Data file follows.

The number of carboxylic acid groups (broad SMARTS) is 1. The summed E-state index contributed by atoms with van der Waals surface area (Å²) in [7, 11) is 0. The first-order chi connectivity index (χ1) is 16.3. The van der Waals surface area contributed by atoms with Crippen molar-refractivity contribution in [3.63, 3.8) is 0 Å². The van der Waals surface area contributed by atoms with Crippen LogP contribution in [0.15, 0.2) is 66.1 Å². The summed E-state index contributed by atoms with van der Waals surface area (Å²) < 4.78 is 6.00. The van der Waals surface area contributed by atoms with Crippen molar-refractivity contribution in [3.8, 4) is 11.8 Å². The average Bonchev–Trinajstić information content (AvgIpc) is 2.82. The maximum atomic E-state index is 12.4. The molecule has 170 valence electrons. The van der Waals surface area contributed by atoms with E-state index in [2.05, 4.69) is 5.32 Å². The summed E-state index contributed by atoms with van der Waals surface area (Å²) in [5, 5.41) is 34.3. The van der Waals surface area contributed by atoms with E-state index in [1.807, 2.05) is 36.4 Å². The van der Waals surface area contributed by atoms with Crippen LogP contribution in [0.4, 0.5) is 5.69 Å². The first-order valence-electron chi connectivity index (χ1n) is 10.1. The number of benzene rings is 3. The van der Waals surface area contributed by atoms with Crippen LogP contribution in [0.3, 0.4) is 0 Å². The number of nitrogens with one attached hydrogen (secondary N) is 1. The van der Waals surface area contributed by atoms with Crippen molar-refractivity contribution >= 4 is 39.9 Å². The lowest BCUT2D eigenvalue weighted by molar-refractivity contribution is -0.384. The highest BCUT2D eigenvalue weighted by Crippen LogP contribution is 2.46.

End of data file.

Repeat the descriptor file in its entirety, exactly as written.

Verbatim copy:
The number of carboxylic acid groups (broad SMARTS) is 1. The summed E-state index contributed by atoms with van der Waals surface area (Å²) in [7, 11) is 0. The first-order chi connectivity index (χ1) is 16.3. The van der Waals surface area contributed by atoms with Crippen molar-refractivity contribution in [3.63, 3.8) is 0 Å². The van der Waals surface area contributed by atoms with Crippen LogP contribution in [0.15, 0.2) is 66.1 Å². The summed E-state index contributed by atoms with van der Waals surface area (Å²) < 4.78 is 6.00. The van der Waals surface area contributed by atoms with Crippen molar-refractivity contribution in [3.8, 4) is 11.8 Å². The average Bonchev–Trinajstić information content (AvgIpc) is 2.82. The maximum atomic E-state index is 12.4. The molecule has 170 valence electrons. The van der Waals surface area contributed by atoms with E-state index in [2.05, 4.69) is 5.32 Å². The summed E-state index contributed by atoms with van der Waals surface area (Å²) in [5, 5.41) is 34.3. The van der Waals surface area contributed by atoms with E-state index in [1.807, 2.05) is 36.4 Å². The van der Waals surface area contributed by atoms with Crippen LogP contribution in [0.4, 0.5) is 5.69 Å². The first-order valence-electron chi connectivity index (χ1n) is 10.1. The number of benzene rings is 3. The van der Waals surface area contributed by atoms with Crippen LogP contribution in [0.3, 0.4) is 0 Å². The number of nitrogens with one attached hydrogen (secondary N) is 1. The van der Waals surface area contributed by atoms with Crippen molar-refractivity contribution >= 4 is 39.9 Å². The lowest BCUT2D eigenvalue weighted by molar-refractivity contribution is -0.384. The highest BCUT2D eigenvalue weighted by Crippen LogP contribution is 2.46.